THE FOLLY OF MINDING ONE’S OWN BUSINESS

A group of people were travelling in a boat. One of them took a drill and began to drill a hole beneath himself.

His companions said to him: “Why are you doing this?” Replied the man: “What concern is it of yours? Am I not drilling under my own place?”

Said they to him: “But you will flood the boat for us all!”

Here’s a slightly different version:

A group of people are sitting in a boat. One takes an axe and begins chopping at the floor. The others cry in horror, “What are you trying to do?’ The man answers, ‘What business is it of yours? I am doing this to my part of the boat!”

Source | Vayikra Rabba 4:6

CONSIDER THIS

The moral of this story is clear: one person’s destructive action may literally drown the entire community. But we might add that the inverse is also true: a single positive change may transform an entire community.

  • What holes have you been boring in your life, thinking, ‘It’s only my seat’?
  • Are you willing to take a look at how they are affecting the lives of others, especially the ones you love?

LOOK UP AND SEE

The splitting of the Red Sea, according to Jewish tradition, is the greatest miracle ever performed. And yet we have one midrash that mentions two Israelites, Reuven and Shimon, who had a different experience.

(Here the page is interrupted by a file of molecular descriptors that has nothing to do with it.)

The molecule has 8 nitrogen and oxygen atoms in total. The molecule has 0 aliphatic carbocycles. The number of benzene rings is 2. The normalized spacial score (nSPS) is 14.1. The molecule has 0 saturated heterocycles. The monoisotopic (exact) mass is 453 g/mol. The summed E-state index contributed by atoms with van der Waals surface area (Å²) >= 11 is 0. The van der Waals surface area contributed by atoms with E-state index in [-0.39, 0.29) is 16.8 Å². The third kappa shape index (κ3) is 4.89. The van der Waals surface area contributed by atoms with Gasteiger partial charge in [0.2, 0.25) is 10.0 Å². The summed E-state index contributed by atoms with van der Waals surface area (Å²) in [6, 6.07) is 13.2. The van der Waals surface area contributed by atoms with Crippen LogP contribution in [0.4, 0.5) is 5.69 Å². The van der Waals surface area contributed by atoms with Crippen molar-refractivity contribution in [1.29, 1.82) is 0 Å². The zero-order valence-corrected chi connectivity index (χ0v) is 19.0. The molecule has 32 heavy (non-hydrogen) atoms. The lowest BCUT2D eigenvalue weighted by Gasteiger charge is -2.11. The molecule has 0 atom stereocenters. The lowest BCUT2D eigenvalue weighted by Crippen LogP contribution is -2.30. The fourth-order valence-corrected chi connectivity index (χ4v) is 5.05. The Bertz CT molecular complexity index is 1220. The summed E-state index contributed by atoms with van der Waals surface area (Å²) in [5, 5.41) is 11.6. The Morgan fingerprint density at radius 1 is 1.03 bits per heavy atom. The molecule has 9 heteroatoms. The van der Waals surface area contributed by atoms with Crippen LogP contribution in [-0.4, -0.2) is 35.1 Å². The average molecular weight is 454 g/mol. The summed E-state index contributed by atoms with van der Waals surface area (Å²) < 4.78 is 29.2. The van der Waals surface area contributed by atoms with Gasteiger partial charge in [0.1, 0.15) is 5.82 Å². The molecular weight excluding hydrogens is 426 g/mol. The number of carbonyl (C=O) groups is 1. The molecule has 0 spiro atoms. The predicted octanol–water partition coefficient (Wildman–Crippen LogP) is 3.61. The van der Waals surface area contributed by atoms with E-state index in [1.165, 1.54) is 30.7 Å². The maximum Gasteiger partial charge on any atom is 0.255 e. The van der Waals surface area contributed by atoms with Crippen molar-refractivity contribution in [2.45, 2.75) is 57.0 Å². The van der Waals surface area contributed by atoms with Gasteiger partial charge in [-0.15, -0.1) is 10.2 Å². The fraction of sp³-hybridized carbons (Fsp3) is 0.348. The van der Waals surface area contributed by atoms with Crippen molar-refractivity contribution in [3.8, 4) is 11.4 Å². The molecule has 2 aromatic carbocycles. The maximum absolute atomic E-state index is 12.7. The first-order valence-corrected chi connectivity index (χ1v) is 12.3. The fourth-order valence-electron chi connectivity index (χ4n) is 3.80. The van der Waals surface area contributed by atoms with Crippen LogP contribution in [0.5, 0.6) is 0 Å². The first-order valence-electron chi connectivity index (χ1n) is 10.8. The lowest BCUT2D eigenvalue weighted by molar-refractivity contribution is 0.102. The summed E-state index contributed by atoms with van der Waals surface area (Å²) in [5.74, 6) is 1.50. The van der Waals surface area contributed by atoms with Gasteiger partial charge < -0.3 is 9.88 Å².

Apparently the bottom of the sea, though safe to walk on, was not completely dry but a little muddy, like a beach at low tide.
Reuven stepped into it and curled his lip. “What is this muck?”

Shimon scowled, “There’s mud all over the place!”

“This is just like the slime pits of Egypt!” replied Reuven.

“What’s the difference?” Complained Shimon. “Mud here, mud there; it’s all the same.”

And so it went for the two of them, grumbling all the way across the bottom of the sea. And, because they never once looked up, they never understood why on the distant shore, everyone else was singing and dancing. For Reuven and Shimon the miracle never happened.

Source | Shemot Rabba 24.1
Story is also told in Lawrence KushnerEyes Remade for Wonder, pages 11-12

PONDER AND CONSIDER

  • While the sea had parted, for Reuven and Shimon the miracle never made it’s way into their heart, or their life. This is a story about the permission to look up.
  • What are the blinders you choose to wear? There is something about our myopic vision that not only affects what we see, but also our capacity to risk or embrace or celebrate or sing and dance or praise or venture or love wholeheartedly.
%d bloggers like this: